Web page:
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'Black ICONS in Herstory' celebrates influential Black women

ICONS in Herstory includes 102 pages of inspirational Black women like Angela Davis, Issa Rae, Aretha Franklin, Celia Cruz, and more.
Credit: Monica Ahanonu, Darian Harvin, McKayla Chandler

CONNECTICUT, USA — Black women are widely considered the inspiration of today’s American culture. Black ICONS in Herstory does not leave Black influential women unrecognized but rather highlights women that have defied societal norms and followed their own path.  

Black ICONS in Herstory is an iteration of ICONS: 50 heroines who shaped contemporary culture. A biographical book admiring politicians, singers, and artists celebrating women’s strengths.

ICONS in Herstory includes 102 pages of inspirational Black women like Angela Davis, Issa Rae, Aretha Franklin, Celia Cruz, and more.  

Beauty Journalist Darian Harvin wrote Black ICONS alongside illustrator Monica Ahanonu. She said when Ahanonu approached her for writing the book, Harvin knew it was something she wanted to be a part of.

Choosing the ICONS was a collaborative process for them where they included ICONS from the previous book and looked at a new way to tell their stories.

Harvin said she wanted to make sure all women from different backgrounds were being represented. Part of her research consisted of listing ICONS, doing research in areas she was not so familiar with, and speaking to friends in their cultures whom they considered ICONS.  

“Going with the intentionality of wanting to show different spectrums of success and different spectrums of ICONS, not feeling like there is one type of woman,” she said. “I wanted women who really just expressed who they were.”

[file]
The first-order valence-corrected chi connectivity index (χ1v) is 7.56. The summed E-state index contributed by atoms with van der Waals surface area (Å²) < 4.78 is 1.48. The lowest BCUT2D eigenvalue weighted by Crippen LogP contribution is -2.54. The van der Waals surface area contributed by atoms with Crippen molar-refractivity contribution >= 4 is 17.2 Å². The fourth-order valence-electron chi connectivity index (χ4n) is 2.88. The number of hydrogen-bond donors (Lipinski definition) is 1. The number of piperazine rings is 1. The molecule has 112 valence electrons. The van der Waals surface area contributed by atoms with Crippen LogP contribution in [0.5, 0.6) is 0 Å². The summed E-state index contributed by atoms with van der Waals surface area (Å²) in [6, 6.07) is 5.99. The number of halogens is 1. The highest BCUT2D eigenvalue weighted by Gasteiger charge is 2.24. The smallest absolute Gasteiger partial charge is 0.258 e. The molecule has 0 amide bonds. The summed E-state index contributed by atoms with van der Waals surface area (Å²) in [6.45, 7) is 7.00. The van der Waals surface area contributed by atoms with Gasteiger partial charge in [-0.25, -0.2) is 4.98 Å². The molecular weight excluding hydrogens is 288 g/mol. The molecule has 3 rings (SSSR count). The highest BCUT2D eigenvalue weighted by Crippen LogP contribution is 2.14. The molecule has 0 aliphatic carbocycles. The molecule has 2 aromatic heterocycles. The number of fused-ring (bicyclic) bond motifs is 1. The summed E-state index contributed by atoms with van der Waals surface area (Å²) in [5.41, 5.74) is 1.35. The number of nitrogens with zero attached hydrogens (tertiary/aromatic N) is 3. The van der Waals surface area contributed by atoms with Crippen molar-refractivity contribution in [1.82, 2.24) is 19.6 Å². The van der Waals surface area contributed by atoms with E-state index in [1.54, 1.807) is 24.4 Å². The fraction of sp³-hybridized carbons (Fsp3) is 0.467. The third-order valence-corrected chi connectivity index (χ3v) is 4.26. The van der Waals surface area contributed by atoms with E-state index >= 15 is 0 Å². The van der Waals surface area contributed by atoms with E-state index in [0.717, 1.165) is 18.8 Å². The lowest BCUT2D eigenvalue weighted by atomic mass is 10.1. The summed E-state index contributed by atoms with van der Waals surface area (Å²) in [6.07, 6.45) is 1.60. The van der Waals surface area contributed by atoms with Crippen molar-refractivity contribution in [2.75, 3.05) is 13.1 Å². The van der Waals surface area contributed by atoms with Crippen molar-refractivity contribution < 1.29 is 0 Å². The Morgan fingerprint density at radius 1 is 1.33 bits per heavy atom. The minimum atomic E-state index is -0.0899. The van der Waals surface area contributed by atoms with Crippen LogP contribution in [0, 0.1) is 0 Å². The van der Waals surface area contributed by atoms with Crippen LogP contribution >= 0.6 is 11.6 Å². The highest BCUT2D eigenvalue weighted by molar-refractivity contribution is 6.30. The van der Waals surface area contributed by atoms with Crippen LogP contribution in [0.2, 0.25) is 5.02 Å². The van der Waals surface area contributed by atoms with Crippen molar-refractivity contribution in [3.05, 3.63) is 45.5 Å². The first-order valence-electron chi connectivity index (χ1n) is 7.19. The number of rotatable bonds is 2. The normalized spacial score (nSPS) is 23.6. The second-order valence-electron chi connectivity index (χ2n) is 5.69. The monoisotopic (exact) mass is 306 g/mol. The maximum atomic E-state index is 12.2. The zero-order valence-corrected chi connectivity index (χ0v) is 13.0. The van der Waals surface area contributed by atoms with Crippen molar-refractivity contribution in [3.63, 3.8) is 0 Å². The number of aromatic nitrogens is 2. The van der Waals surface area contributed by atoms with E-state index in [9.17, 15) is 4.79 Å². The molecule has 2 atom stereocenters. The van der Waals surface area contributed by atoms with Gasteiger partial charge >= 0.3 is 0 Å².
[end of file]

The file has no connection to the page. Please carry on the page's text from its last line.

For Harvin, an ICON encompasses a woman who puts herself first and embraces who she is with confidence. They understand the power that they hold and how they can help others.   

“An ICON is really someone who, when it comes to breaking moments in their lives, they still decide to choose themselves, their aspirations, their goals, and dreams first,” she said.

Harvin hopes to give people another perspective on who the ICONS are when they read the book. Whether it’s learning a new fact or learning about a new ICON. 

The hardest thing about writing the bios Harvin said was offering a new perspective to the readers since many of the people have been written about.

“I tried to develop a cadence where it was around storytelling around these breaking points where they chose themselves and it led to success, it led to them being ICONS,” she said. “I really want people to walk away seeing some qualities, some traits of themselves in these women.”

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The hardest bio Harvin said she had to write was Janet Jackson’s. She is someone Harvin has admired and had grown up seeing.

Harvin said Black women are a part of the diaspora, so including women from different cultures such as Afro-Latina, was intentional. It was important to Harvin to give light to the woman in a vibrant way that is true to who they are.

“I think it is really important to celebrate, to be incredibly mindful of how integrated black women are to pop culture and to American society, period, to the foundation and formation of this country,” she said “A part of that involves pop culture. Everything from music to STEM to sports to fashion.”

Jareliz Diaz is a digital content producer at FOX61 News. She can be reached at jdiaz@fox61.com


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